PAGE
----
She Don’t Want You – RCA 1965
What Can I Do– USA Giant 1966
What Can I Do was very popular both at the Blue Note and the Twisted Wheel in Manchester.
Lorraine Chandler was not only a soul singer, songwriter and record producer who worked with The Ojays among others.
As was often the case, Lorraine Chandler was ‘rediscovered’ by the Northern Soul Crowd and claimed as their own, whilst on the original Soul scene in the 60’s OH yes we knew her well.
became, I believe, her biggest Northern Soul scene hit. Its at 392 on Kev Roberts Top 500.
Also recorded by Yvonne Baker.
Back in Time
In the All- nighter queue outside The Twisted Wheel 1966:
“Have you heard of Lorraine Chandler?” Asked Johnny from Blackpool. “She’s Gene Chandler’s sister. I have an import, I got it from an (soul music) auction list. I got it just because I guessed the name could be Gene Chandler’s sister…”
“Could have been his mum,” someone said.
“Its pretty good. I’ll see if the DJ will play it. It’s called “What Can I Do”. It’s on RCA Victor.
From THE MANCHESTER WHEELERS a Novel by Dave.
And it just goes to show that it was not just the club DJ’s that had all the records. No. In fact most of the club goers had fantastic record collections and often loaned some to the All-nighter DJ’s in Manchester. And I guess that’s how this primary scene set up everything for the next wave in England’s association and love of Black American Soul music, which today is of course: Northern Soul only trouble is that they now claim almost everything as THEIRS!
Recorded as an alternative version for the film, but Nancy Sinatra got it
More about Lorraine: From ALL MUSIC GUIDE:
Motor City soul singer, songwriter, and producer Lorraine Chandler was born and raised in Detroit, claiming Otis Williams of the Temptations as a family friend and percussionist Eddie “Bongo” Brown — a member of Motown Records’ famed studio crew the Funk Brothers — as her next-door neighbor. Chandler herself dreamed of a career at Motown, ultimately dropping out of college to pursue a calling in the music industry. In time, she met songwriter and producer Jack Ashford, previously known for his own percussion work with the Funk Brothers, and together they penned “I’m Gone,” a 1966 single for singer Eddie Parker.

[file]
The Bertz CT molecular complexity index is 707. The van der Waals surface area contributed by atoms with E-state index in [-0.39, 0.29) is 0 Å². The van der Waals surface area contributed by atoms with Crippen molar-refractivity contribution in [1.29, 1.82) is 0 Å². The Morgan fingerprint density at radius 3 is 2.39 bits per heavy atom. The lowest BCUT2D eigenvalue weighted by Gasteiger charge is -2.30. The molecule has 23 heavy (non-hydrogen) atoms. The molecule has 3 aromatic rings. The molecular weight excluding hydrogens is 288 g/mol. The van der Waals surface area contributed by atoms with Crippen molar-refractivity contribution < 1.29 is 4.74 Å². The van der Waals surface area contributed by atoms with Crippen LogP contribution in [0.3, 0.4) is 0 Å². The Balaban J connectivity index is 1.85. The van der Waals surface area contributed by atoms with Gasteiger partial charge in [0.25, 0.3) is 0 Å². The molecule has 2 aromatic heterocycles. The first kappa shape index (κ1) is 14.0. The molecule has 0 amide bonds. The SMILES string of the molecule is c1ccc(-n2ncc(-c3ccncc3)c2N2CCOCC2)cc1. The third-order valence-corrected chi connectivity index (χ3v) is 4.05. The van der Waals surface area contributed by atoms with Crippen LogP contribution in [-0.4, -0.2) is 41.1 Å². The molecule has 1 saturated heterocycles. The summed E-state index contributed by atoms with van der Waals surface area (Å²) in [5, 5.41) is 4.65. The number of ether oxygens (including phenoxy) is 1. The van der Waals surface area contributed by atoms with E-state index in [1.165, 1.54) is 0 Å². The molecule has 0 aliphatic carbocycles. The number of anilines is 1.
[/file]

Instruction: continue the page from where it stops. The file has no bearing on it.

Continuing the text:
After collaborating on the O’Jays’ “I’ll Never Forget You,” Ashford convinced Chandler to sign on full-time with his fledgling Pied Piper Productions not only as a writer but also as a performer. Her first single, Ashford and Mike Terry’s “What Can I Do,” appeared on Jo Armstead’s Giant label in 1966, becoming a smash in Detroit and Chicago. RCA then picked up the song for national distribution, soon followed by Chandler’s sophomore effort, “I Can’t Hold On.” RCA also cut a production deal with Pied Piper that resulted in a series of Chandler-authored singles for the likes of the Cavaliers, the Metros, and Willie Kendrick. While in Chicago for an RCA-funded session, she also cut her third solo single, 1967’s “I Can’t Change.” That same year, Chandler also recorded an unreleased version of the title theme to the James Bond film You Only Live Twice. (Nancy Sinatra’s rendition was instead present over the opening credits.)
In addition to the RCA deal, Pied Piper negotiated a similar production agreement with Kapp, forcing Chandler to focus virtually of her time and energy behind the scenes. For singer Freddy Butler, she penned the singles “I Fell in Love” and “There Was a Time,” and for the Hesitations she authored the pop radio hit “Soul Superman,” “Wait a Minute,” and “Clap Your Hands.” In 1968 she and Ashford attempted to go it alone, founding their own Ashford label. The venture would yield just one single before going bankrupt, but what a single: Eddie Parker’s “Love You Baby” was a flop upon its initial release, but enjoyed new life in the 1970s thanks to its massive popularity among the DJs and clubgoers populating Britain’s Northern soul revival scene. Chandler and Ashford then resumed their careers as writers and producers for hire — the former’s compositions of note include the Sepias’ 1968 “Tell Me You’re Mine,” Billy Sha-Rae’s 1969 “Do It,” Sandra Richardson’s 1971 Buddah label release “The Ring,” Baby Washington’s 1973 “I’ve Got to Break Away,” and Ray Gant & the Arabians’ “Don’t Leave Me Baby.”
When Ashford relocated from Detroit to Los Angeles in 1976, Chandler was left in limbo, and did not resurface until 1980, when she co-produced Parker’s The Old, the New, the Blues LP, even headlining a pair of duets. During the mid-’80s, British record exec Ady Croasdell unearthed a cache of unissued Pied Piper productions in the RCA vaults, among them Chandler’s “You Only Live Twice” — when issued on vinyl, the song became a cult hit, inspiring the singer to cross the Atlantic to sing live at a Northern soul weekender. In the decades to follow, Chandler was a staple of the Northern soul touring circuit, with her original singles reissued on CD to much renewed interest. ~ Jason Ankeny, All Music Guide